NCPA - National Center for Policy Analysis

How to Cut $343 Billion from the Federal Budget

November 2, 2010

Federal spending is on an unsustainable path that risks disaster for America, says Brian Riedl, the Grover M. Hermann Research Fellow in Federal Budgetary Affairs in the Thomas A. Roe Institute for Economic Policy Studies at the Heritage Foundation.  

  • Runaway spending has increased annual federal budget deficits to unprecedented levels, adding $2.7 trillion to the national debt in the past two years alone, including a record $1.4 trillion deficit for fiscal year (FY) 2009 and a $1.3 trillion deficit for FY 2010.
  • If Congress does nothing and simply continues existing taxing and spending policies, federal deficits will grow, reaching a projected $2 trillion deficit in just 10 years -- and even that assumes a return to peace and prosperity.

Soaring spending drives these dangerous deficits.

  • By 2020, federal spending is set to soar to 26 percent of the gross domestic product (GDP), after having averaged 20 percent after World War II.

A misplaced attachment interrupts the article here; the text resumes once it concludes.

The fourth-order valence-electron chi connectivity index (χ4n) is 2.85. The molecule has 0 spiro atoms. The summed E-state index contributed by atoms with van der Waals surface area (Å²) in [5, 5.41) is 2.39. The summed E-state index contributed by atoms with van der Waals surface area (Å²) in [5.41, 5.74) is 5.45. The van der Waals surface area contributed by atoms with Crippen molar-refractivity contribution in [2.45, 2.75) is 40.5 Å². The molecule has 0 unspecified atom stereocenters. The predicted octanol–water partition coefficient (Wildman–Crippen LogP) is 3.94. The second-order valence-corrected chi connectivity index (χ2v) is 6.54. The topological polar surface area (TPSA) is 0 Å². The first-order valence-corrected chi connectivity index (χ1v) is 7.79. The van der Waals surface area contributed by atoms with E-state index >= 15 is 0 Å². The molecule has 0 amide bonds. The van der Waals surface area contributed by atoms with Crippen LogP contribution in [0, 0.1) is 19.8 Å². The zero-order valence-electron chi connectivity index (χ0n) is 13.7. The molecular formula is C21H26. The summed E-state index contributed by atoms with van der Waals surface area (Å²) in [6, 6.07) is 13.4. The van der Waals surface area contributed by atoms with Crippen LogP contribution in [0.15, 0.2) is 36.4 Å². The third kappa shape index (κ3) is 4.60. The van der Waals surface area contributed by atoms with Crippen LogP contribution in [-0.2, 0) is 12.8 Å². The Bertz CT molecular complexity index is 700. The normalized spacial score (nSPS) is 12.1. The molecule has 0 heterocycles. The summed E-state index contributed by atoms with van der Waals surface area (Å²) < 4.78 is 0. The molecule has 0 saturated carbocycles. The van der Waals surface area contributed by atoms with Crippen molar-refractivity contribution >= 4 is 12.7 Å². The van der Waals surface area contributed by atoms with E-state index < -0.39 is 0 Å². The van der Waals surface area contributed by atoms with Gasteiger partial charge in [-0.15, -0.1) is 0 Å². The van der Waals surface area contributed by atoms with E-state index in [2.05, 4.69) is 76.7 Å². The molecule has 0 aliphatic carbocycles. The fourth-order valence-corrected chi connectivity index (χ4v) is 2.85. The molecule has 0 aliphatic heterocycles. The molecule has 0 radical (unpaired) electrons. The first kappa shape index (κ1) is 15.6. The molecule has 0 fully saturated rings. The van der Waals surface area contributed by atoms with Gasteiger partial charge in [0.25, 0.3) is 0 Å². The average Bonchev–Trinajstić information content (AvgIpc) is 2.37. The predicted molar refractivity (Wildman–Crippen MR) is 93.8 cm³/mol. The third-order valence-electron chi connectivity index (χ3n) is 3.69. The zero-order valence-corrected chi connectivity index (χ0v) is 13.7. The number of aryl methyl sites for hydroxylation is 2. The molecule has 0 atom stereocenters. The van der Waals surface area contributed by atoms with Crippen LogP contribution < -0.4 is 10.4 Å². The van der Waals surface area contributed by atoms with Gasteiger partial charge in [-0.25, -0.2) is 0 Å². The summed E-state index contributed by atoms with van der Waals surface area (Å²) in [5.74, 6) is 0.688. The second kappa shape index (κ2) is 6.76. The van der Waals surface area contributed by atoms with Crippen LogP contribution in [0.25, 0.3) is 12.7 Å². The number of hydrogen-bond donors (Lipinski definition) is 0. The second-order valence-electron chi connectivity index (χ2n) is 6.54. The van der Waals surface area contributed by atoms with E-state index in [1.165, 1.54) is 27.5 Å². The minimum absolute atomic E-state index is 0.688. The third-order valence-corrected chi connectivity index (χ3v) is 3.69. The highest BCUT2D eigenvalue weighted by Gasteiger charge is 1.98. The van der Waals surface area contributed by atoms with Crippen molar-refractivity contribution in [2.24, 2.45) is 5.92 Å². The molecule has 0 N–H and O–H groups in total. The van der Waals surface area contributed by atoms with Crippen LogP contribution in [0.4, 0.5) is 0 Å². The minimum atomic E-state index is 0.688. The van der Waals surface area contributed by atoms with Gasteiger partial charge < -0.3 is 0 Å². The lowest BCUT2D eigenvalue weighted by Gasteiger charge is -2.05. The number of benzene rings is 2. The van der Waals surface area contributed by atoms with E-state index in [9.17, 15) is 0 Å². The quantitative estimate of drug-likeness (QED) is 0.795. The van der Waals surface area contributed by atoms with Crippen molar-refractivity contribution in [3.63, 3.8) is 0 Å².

• Revenues will likely return to their post-World War II average of 18 percent of GDP by 2020, even if the 2001 and 2003 tax cuts are made permanent.

Available spending cuts for the new Congress total up to $343 billion. Many of the cuts fall into six areas:

  • Empowering state and local governments.
  • Consolidating duplicative programs.
  • Privatization -- many current government functions could be performed more efficiently by the private sector.
  • Targeting programs more precisely.
  • Eliminating outdated and ineffective programs.
  • Eliminating waste, fraud and abuse.

Implementing the $343 billion in recommended cuts would reduce the deficit by somewhat less than $343 billion because some recommendations would also reduce tax revenues, says Riedl.

Governing involves difficult choices, and Congress simply cannot continue to court long-term disaster for all merely to avoid short-term difficulties for some.

Source: Brian Riedl, "How to Cut $343 Billion from the Federal Budget," Heritage Foundation, October 28, 2010.

 

Browse more articles on Tax and Spending Issues